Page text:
Don, however, scoffed at the notion that somehow his fundraising prowess has bought him political influence on the Beach. "I think the supporter of a political candidate who gets elected should only expect to gain access in order to present his views and provide a level playing field," Peebles righteously opined. "With someone like me, who happens to be controversial, high-profile, and attracts a lot of media attention, it's hard for politicians to give me a level playing field because the easy way out is to go with whatever the mood of the public is, or which way the political winds are blowing. I don't expect Dermer, Cruz, or any of the commissioners to vote for my interests because I supported them. I don't believe money buys influence. It's unethical and unsophisticated to think like that."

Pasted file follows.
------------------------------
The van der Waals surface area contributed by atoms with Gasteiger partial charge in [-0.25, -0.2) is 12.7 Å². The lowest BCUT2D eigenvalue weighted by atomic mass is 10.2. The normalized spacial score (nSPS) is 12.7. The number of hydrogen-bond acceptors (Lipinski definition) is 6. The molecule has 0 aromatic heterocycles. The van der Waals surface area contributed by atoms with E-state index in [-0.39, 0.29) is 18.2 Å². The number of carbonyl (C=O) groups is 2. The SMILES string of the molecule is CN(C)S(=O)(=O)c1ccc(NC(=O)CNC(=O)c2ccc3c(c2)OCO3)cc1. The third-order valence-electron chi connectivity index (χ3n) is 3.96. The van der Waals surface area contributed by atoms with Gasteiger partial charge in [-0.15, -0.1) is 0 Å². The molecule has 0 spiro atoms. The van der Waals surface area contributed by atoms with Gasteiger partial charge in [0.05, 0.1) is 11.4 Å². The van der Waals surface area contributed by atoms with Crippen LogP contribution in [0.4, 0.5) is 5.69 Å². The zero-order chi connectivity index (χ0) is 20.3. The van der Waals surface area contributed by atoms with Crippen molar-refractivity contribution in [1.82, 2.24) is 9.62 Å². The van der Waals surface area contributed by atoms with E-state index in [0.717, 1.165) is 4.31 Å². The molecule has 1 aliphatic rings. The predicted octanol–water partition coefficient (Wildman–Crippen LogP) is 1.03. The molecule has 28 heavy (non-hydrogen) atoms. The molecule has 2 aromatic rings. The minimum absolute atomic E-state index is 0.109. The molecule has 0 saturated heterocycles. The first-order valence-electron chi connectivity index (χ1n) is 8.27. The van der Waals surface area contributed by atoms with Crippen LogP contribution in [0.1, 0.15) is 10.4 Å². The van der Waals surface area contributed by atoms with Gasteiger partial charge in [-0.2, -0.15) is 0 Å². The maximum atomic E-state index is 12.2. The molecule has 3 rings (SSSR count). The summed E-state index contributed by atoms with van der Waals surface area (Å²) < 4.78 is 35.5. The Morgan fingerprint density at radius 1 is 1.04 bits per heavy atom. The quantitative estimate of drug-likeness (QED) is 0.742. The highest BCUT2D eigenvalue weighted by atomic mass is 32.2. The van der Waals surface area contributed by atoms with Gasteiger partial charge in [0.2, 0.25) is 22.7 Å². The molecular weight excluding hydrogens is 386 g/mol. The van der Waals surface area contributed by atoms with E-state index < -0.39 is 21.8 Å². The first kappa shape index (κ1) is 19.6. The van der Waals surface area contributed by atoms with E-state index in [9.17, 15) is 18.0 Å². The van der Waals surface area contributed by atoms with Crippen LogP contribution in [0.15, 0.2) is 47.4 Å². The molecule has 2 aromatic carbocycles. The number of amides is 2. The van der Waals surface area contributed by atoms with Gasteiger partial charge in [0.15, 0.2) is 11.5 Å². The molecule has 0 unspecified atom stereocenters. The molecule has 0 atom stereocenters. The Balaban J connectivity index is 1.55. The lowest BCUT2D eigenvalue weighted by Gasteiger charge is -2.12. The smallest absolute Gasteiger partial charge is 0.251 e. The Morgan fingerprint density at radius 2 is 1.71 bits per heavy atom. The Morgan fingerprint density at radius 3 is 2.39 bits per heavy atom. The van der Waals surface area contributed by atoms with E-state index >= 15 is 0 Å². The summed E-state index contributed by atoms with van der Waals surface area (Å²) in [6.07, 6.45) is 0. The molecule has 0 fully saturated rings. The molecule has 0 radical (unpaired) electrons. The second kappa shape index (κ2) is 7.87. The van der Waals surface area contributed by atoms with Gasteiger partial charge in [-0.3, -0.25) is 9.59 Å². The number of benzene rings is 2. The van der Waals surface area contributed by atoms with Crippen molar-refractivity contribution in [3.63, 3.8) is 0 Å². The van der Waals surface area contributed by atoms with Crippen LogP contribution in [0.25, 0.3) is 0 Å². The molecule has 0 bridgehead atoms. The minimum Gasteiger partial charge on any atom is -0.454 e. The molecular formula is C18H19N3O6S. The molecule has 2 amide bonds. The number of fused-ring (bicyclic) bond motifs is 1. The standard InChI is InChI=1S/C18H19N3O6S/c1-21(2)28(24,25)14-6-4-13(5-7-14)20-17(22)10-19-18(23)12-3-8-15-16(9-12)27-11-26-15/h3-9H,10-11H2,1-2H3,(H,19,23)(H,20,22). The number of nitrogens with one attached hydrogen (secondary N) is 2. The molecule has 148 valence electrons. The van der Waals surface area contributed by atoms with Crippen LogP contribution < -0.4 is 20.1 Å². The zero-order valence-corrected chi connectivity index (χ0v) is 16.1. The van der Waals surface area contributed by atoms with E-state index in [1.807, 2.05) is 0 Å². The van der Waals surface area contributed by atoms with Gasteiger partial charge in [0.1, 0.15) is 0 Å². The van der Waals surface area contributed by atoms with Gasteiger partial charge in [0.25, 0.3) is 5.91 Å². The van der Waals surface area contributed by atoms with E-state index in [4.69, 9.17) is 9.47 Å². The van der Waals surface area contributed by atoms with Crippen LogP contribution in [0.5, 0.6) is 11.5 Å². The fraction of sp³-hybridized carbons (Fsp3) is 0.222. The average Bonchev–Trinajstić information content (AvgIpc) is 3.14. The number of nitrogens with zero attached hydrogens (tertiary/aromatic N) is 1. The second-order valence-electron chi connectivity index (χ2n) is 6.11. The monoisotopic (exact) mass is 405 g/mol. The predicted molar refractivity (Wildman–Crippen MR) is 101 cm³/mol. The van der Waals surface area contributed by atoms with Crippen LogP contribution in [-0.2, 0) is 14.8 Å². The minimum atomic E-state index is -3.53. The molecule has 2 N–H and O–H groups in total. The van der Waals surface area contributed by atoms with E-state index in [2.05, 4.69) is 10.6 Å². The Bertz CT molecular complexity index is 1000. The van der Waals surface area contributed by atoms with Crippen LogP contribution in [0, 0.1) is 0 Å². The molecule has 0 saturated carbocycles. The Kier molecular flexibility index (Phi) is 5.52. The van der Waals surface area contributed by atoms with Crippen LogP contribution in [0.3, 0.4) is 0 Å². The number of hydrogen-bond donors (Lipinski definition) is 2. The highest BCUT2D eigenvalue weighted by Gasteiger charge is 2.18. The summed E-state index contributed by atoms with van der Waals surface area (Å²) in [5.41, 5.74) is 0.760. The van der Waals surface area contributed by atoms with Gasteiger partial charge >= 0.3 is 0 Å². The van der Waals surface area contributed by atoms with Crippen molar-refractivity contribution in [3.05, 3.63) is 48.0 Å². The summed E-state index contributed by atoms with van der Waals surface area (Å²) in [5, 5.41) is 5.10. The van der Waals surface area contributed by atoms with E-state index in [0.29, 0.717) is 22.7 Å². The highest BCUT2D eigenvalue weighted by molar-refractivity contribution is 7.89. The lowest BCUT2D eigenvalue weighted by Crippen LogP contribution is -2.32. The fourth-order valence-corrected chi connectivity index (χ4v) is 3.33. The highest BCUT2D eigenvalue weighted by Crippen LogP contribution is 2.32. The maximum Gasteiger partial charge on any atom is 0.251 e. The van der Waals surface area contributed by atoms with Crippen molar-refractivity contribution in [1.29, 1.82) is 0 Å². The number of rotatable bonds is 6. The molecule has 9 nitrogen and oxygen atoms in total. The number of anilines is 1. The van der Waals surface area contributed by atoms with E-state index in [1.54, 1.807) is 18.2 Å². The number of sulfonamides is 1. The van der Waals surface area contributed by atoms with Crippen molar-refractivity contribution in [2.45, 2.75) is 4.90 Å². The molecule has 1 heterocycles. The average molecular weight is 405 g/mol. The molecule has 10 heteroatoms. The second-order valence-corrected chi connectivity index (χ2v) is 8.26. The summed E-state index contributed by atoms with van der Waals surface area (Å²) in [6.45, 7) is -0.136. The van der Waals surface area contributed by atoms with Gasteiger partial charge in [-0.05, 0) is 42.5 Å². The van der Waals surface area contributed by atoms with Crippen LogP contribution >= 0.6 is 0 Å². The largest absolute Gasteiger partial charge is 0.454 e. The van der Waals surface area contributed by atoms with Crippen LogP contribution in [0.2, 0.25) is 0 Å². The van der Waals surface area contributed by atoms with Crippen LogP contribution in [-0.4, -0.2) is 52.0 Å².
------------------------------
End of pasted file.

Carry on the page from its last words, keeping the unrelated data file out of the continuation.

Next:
Since opening the Royal Palm in May of last year, Don Peebles has been on a whirlwind public relations campaign to crown himself America's most successful black developer. The story followed the similar refrain of how Peebles had overcome obstacle after obstacle in his six-year quest to build the Royal Palm. Publications from the Boston Globe to Forbes to Jet magazine heaped portions of regurgitated acclaim upon Don and the black-owned convention hotel on Miami Beach, a moniker Don now proclaims is a disservice to him, his company, and his employees: "From day one, the media and community leaders have called it 'the black-owned hotel' or the 'African-American' hotel," Peebles intoned dramatically. "It's always referred to in the context of race. No one calls it the second largest hotel on South Beach. No one calls it an architectural masterpiece by Arquitectonica. Yet, the fact that it is black-owned is some big issue."